When pupils have significant and persistent learning difficulties despite access to the support provided through Additional School Intervention they may require more targeted and specialist intervention. This is usually when the provision required to meet the pupil’s needs cannot be reasonably met from the resources normally available to a mainstream school or when pupils have life-long difficulties or disabilities across several areas of development.
How does the One Plan become an Educational Health and Care Plan?
If your child has additional needs but through practitioners working together their needs are resolved then you will continue to have a One Plan.
When the needs are more complex and outcomes are not being achieved or your child needs a special educational placement or specialised support within their mainstream school, their One Plan may become an Education Health and Care Plan.
An EHC plan is led by the needs and aspirations of the child or young person and his or her parents working in partnership with practitioners.
The information from the One Plan, along with any advice from professionals, will be used to apply for an EHC meeting where the family will have the opportunity, along with all the professionals involved, to discuss whether higher needs funding is appropriate. If this is agreed, following the local authority’s assessment, your child's One Plan will be converted into an EHC Plan.
The overarching objectives identified on the EHC Plan will then be broken into smaller steps which will be reviewed termly, the same as the One Plan. (link to One Plan page 3)
Each year an Annual Review between the child, family and professionals, will take place to review the targets set and to agree next steps.
All EHC Plans will be closely monitored by the SENCo.
The purpose of an EHC plan is:
to secure the special educational provision assessed as being necessary to meet the SEN of the child or young person,
to secure the best possible outcomes for them across education, health and social care, and,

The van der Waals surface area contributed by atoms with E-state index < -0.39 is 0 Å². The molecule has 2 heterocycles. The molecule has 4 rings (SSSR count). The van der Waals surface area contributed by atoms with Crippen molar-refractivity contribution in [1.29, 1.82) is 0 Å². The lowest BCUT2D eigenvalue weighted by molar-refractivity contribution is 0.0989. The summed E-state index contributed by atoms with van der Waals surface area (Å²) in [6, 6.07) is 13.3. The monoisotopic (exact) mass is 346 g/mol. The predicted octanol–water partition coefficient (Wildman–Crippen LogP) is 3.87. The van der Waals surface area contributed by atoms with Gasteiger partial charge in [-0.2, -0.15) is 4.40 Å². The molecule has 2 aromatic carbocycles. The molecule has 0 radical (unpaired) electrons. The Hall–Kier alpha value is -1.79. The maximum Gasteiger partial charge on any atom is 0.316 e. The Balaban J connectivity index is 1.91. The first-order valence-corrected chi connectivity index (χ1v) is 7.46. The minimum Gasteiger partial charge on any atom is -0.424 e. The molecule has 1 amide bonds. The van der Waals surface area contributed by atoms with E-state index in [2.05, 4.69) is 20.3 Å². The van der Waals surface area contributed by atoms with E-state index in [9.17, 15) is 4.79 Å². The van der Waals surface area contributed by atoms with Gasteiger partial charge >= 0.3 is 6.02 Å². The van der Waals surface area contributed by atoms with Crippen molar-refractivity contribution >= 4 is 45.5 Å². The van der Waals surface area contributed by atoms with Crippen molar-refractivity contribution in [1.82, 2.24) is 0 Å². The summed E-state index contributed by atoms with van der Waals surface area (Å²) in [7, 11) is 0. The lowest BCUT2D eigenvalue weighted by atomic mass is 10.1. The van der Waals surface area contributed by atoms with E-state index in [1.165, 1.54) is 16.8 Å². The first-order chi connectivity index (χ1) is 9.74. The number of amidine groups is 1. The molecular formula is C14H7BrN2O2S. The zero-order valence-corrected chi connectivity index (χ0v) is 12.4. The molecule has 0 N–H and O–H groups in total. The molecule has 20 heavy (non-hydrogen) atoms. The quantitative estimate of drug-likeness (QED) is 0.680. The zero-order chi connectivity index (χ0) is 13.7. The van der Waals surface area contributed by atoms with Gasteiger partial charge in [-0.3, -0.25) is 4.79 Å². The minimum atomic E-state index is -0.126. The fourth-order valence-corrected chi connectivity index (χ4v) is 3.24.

as they get older to prepare them for adulthood,
establish outcomes across education, health and social care based on the child or young person’s needs and aspirations,
specify the provision required and how education, health and care services will work together to meet the child or young person’s needs and support the achievement of the agreed outcomes.
An EHC Plan can be continued until the young person is 25 years old. It can support them into training, further education and apprenticeships.
'In most cases, children and young people will be able to access the services they require through the Quality First Teaching and/or Additional School Intervention so an EHC plan will not be needed. On some occasions more specialist help will be needed and their needs will be best met by having an EHC plan.'
What if my child already has a statement?
EHC plans will replace Statements of SEND. From September 2014, no more statutory assessments for a statement of SEND will be started. Instead, there will be an Education Health and Care needs assessment. All current statements of SEND will be converted to EHC plans over the next few years.
Where High Needs have been identified and an EHC Plan agreed interventions are based on pupils’ specific needs and are usually delivered individually within the class setting following advice from professionals.
As with the support provided for pupils with Additional School Intervention there may be a variety of professionals involved. Many of the interventions mentioned within Quality First Teaching and Additional School Intervention may still apply. (link to Quality First teaching page 2 & One Plan page 3)
How the additional funding will be allocated will be agreed at the EHC meeting. Depending on the individual’s needs it may be used to employ an adult to support the pupil or to purchase specialised equipment.
Interventions may be delivered on a one to one or small group basis within or outside of the class setting